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Friday, 19 December 2014 10:55

December 19, 2014 Beer Pick of the Week

Foret Saison Picmonkey

Foret

 

Brasserie Dupont

Tourpes, Belgium

Style: Bottle conditioned saison ale

Alcohol: 7.5%

IBUs: Unknown

Serving style: 11.2 ounce, 375ml and 750ml bottles

Availability: Year around in selected markets

 

 

Appearance:  “Beautiful. Kind of a clear golden color. Carbonation gives a head that's almost foamy like the ocean.”

Aroma:  “Spring flowers. Some clove.”

Taste:  “Hops essence. Bubbly, but not Champagne. Active carbonation. This would be perfect for beer aficianados to serve in a Champagne flute.”

Food Affinity:  “Apples. Turkey. Brie.”

Lauren Lundsten Picmonkey

 

Reviewer Lauren Lundsten owns Swanberg's on J,

a Hawaiin shirt retailer in Sacramento

Genever pouring Picmonkey

TASTE News Service May 30, 2014 - Belgium’s image abroad is one of a country full of bars and expressing a very tolerant view towards alcohol. Today, the legal age for being served alcohol in Belgium is 16 years and, public alcohol consumption is also permitted, though public intoxication is prohibited. These tolerant policies are fairly recent; during the course of the 19th century, the government declared open season on genever, the country’s traditional spirit.

Distilled from grain nurtured in the soil of Belgium and the Netherlands, genever embodies the spirit, creativity, and resiliency of the culture that created it. Surviving five centuries of wars and prohibitions, genever was perfected and spread across the world. During its evolution, genever inspired the creation of gin and secured a place at America’s early cocktail bars. Many classic gin cocktails were originally made with genever.

“To many, Belgian specialties and cuisine means waffles, chocolates and beers. While beer may be Belgium's most famous alcoholic beverage, genever has been the country's traditional and national spirit for over 500 years. But the impact of Belgium’s prohibition on genever can still be felt today” said Véronique Beittel, author of Genever: 500 Years of History in a Bottle.

By 1912 a Belgian genever production record of 22 million gallons was achieved. But in 1919, the Wet Vandervelde or Vandervelde Law, introduced by socialist Emile Vandervelde (1866-1938), was enacted as an answer to excessive liquor consumption, prohibiting the serving of all spirits in public bars. Vandervelde was a fervent opponent of alcohol consumption, considering even one glass per day to be excessive. This radical ban came shortly before the official introduction of the shorter 8-hour work day in 1921. The Belgian government was afraid that laborers, now with more time on their hands, would visit bars en masse.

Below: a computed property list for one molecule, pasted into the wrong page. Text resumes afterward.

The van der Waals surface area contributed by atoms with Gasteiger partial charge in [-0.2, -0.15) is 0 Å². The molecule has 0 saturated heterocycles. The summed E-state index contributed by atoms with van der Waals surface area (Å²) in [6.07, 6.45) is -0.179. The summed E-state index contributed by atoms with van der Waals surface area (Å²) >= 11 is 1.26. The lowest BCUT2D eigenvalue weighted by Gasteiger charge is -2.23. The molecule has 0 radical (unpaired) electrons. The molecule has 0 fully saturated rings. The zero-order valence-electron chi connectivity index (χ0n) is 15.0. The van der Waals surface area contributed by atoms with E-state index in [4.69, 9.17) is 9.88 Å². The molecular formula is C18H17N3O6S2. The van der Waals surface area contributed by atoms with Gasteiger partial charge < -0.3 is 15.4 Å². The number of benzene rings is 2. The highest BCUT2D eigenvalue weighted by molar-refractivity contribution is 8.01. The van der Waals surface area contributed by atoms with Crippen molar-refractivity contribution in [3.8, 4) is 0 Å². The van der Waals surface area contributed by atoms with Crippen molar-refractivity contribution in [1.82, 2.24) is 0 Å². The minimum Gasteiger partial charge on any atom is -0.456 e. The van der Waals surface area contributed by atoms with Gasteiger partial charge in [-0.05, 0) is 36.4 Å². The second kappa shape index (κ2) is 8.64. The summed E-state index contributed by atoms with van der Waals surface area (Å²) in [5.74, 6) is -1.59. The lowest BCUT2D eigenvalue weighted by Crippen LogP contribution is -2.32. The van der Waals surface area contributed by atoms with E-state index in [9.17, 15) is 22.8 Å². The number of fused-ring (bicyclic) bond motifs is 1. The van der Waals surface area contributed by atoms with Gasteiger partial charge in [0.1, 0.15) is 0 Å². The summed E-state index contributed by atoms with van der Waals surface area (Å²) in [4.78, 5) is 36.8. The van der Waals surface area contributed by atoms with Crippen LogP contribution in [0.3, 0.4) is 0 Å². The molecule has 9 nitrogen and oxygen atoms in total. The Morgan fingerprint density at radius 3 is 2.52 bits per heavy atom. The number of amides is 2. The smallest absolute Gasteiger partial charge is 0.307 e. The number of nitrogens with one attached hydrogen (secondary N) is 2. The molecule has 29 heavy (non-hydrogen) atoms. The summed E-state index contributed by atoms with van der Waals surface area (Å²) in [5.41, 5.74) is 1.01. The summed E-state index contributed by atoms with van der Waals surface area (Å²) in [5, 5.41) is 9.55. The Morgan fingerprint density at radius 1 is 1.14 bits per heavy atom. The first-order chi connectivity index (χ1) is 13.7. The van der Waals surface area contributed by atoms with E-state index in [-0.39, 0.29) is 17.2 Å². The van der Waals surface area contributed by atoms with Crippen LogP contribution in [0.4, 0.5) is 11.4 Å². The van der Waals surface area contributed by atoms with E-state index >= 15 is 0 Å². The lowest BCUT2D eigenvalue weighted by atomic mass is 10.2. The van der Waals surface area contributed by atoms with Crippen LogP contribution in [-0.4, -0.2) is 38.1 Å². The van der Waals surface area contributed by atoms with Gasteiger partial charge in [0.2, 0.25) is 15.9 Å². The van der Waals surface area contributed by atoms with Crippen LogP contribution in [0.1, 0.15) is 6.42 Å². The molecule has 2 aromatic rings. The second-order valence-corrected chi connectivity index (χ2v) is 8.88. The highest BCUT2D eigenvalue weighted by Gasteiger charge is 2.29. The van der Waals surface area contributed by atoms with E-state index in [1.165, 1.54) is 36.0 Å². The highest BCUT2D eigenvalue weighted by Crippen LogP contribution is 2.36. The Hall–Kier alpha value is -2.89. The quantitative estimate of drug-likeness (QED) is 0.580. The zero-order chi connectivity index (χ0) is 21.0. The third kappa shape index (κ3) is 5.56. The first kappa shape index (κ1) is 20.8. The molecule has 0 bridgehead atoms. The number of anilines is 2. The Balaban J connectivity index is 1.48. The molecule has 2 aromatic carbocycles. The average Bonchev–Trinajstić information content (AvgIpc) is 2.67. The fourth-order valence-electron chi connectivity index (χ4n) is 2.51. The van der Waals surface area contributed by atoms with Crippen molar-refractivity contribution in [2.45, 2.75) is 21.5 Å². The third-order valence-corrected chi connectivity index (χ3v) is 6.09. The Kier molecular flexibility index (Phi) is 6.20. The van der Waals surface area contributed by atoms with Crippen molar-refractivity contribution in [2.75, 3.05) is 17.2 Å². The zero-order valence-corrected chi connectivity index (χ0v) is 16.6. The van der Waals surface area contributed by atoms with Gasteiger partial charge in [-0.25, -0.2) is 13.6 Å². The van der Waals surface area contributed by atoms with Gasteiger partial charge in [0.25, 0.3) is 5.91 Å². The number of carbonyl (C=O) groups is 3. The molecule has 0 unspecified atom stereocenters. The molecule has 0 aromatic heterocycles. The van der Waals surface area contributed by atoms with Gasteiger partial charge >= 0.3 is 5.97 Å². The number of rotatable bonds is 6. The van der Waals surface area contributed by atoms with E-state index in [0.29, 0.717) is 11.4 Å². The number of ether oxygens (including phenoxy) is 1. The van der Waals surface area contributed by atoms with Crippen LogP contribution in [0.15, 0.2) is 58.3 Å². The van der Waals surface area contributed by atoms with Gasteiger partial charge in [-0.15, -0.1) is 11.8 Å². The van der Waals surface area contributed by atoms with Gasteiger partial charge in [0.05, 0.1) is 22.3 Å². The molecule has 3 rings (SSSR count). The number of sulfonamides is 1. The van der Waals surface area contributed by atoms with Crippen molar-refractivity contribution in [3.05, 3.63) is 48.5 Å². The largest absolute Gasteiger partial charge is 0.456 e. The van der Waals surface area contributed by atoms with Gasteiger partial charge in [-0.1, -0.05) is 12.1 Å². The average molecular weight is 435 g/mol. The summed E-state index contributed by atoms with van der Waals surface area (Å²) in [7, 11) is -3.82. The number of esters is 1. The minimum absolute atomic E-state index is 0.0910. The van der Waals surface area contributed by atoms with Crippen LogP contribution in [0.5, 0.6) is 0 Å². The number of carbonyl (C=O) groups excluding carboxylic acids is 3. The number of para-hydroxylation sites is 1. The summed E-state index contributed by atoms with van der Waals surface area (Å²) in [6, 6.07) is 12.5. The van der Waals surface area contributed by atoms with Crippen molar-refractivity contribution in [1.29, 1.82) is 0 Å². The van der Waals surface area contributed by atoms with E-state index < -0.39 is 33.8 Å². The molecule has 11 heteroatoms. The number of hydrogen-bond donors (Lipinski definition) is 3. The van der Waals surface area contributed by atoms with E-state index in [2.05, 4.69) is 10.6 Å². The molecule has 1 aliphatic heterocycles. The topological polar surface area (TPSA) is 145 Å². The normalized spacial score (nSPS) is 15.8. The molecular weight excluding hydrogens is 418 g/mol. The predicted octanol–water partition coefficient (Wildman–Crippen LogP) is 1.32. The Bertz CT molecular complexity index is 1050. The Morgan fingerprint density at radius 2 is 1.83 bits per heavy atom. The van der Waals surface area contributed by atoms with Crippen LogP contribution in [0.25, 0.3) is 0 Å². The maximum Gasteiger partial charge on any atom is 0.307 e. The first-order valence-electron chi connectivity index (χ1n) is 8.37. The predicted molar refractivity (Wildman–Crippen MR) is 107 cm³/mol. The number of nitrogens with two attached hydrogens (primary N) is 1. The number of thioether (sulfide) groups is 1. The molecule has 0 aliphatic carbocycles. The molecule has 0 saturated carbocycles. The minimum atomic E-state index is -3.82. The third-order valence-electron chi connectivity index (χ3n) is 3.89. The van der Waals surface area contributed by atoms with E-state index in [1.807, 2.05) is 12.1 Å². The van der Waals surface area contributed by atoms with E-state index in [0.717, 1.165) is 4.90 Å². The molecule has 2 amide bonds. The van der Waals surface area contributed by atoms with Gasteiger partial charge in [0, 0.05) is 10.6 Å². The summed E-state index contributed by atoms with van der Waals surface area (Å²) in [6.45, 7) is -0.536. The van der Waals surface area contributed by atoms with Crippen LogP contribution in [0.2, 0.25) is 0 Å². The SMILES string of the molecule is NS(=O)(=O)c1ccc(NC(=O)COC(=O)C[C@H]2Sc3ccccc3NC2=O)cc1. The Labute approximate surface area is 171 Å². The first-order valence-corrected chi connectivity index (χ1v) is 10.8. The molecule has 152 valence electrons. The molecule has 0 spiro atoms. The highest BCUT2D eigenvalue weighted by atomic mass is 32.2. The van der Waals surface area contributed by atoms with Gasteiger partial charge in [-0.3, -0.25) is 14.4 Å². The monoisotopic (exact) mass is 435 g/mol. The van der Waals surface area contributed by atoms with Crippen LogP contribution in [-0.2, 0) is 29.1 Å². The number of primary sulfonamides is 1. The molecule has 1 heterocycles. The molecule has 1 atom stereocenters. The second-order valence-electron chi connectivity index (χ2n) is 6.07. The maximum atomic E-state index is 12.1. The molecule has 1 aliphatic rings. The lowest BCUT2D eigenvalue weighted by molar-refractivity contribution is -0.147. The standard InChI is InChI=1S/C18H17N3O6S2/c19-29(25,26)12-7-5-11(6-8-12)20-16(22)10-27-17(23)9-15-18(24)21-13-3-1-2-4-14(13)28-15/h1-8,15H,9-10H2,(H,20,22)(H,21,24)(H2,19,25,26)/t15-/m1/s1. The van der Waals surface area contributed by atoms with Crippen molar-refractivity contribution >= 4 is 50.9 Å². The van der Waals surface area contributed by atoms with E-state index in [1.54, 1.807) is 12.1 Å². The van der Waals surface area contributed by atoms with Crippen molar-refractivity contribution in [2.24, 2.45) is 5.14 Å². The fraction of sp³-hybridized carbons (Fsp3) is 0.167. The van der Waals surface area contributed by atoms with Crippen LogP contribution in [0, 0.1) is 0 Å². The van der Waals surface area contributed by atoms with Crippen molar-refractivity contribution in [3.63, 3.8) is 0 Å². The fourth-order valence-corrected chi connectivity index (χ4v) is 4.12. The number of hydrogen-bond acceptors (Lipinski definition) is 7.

Genever poster Picmonkey

The harsh reality was that by banning spirits in public places, alcoholism circumvented the law by moving from the bar to home. The government countered by increasing the already high taxes on genever fourfold. Combined with the fact that liquor stores sold a minimum of 2 liters of genever and set against the average earnings of Belgian workers at the time, it was only a matter of time before demand for genever collapsed. Belgium’s elite still had easy access to liquor, but bar and restaurant patrons had to make do with beer or water.

Belgium’s strong beer culture and industry owe quite a bit to this period. After competition from spirits was blunted by the temperance movement, brewers moved to fill the gap, increasing the relatively low alcohol content of beer to “console” drinkers forced to give up genever. The consumption of genever, once the most popular spirit in Belgium, had officially begun its decline, paving the way for the popularity of Belgian beer as we know it today.

It was not until 1985 (yes, 1985!) that the ban on sales of spirits in bars was lifted, although most people had stopped obeying the law by the seventies. This lift of the Vandervelde Law after 66 years ultimately had nothing to do with giving in to popular demand, and everything to do with tax revenue. It was common knowledge that, despite the ban, public places were still serving genever, and underground distilleries and smuggling rings were lucrative occupations.

Genever’s colorful past has earned this historic spirit a Protected Designation of Origin, the equivalent of an AOC, that pertains to any genever distilled in Belgium, the Netherlands and small parts of France and Germany. Genever is a strictly European regulated distilled beverage with many protected classes and types, of which most are exclusive to Belgium.

Around the world, the Belgians are known for their world-class beers. While beer may be Belgium's most widespread alcoholic export, genever has been the country's national and traditional spirit for over five hundred years. Fueled by national pride, recognition across Europe, and a renewed passion for regional products and classic cocktails, genever enjoys a revival.

Editor's note: More information about Belgian genever can be found at www.BelgianGenever.com.

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